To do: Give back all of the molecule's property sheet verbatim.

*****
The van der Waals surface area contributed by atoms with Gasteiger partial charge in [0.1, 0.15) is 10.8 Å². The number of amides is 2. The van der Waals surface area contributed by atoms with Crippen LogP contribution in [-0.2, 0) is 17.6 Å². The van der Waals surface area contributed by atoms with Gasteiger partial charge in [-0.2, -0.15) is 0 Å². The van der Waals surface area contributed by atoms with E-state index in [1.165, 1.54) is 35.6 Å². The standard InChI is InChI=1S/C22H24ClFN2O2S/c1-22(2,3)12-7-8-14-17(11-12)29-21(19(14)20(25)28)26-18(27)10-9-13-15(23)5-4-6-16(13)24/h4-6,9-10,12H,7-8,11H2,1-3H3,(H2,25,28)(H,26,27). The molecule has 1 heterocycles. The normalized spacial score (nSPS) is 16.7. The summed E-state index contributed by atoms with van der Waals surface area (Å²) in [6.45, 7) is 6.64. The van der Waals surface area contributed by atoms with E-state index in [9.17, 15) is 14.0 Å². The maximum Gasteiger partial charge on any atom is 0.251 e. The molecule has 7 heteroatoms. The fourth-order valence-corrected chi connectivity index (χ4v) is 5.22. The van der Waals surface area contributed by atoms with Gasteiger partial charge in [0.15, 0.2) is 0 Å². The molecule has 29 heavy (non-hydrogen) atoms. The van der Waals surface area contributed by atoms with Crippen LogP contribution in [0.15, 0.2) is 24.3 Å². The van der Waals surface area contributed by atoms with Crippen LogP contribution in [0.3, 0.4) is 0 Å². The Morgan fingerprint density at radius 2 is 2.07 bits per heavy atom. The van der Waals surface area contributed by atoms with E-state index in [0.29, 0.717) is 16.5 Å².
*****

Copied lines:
The van der Waals surface area contributed by atoms with Gasteiger partial charge in [0.1, 0.15) is 10.8 Å². The number of amides is 2. The van der Waals surface area contributed by atoms with Crippen LogP contribution in [-0.2, 0) is 17.6 Å². The van der Waals surface area contributed by atoms with Gasteiger partial charge in [-0.2, -0.15) is 0 Å². The van der Waals surface area contributed by atoms with E-state index in [1.165, 1.54) is 35.6 Å². The standard InChI is InChI=1S/C22H24ClFN2O2S/c1-22(2,3)12-7-8-14-17(11-12)29-21(19(14)20(25)28)26-18(27)10-9-13-15(23)5-4-6-16(13)24/h4-6,9-10,12H,7-8,11H2,1-3H3,(H2,25,28)(H,26,27). The molecule has 1 heterocycles. The normalized spacial score (nSPS) is 16.7. The summed E-state index contributed by atoms with van der Waals surface area (Å²) in [6.45, 7) is 6.64. The van der Waals surface area contributed by atoms with E-state index in [9.17, 15) is 14.0 Å². The maximum Gasteiger partial charge on any atom is 0.251 e. The molecule has 7 heteroatoms. The fourth-order valence-corrected chi connectivity index (χ4v) is 5.22. The van der Waals surface area contributed by atoms with Gasteiger partial charge in [0.15, 0.2) is 0 Å². The molecule has 29 heavy (non-hydrogen) atoms. The van der Waals surface area contributed by atoms with Crippen LogP contribution in [0.15, 0.2) is 24.3 Å². The van der Waals surface area contributed by atoms with Crippen LogP contribution in [0.3, 0.4) is 0 Å². The Morgan fingerprint density at radius 2 is 2.07 bits per heavy atom. The van der Waals surface area contributed by atoms with E-state index in [0.29, 0.717) is 16.5 Å².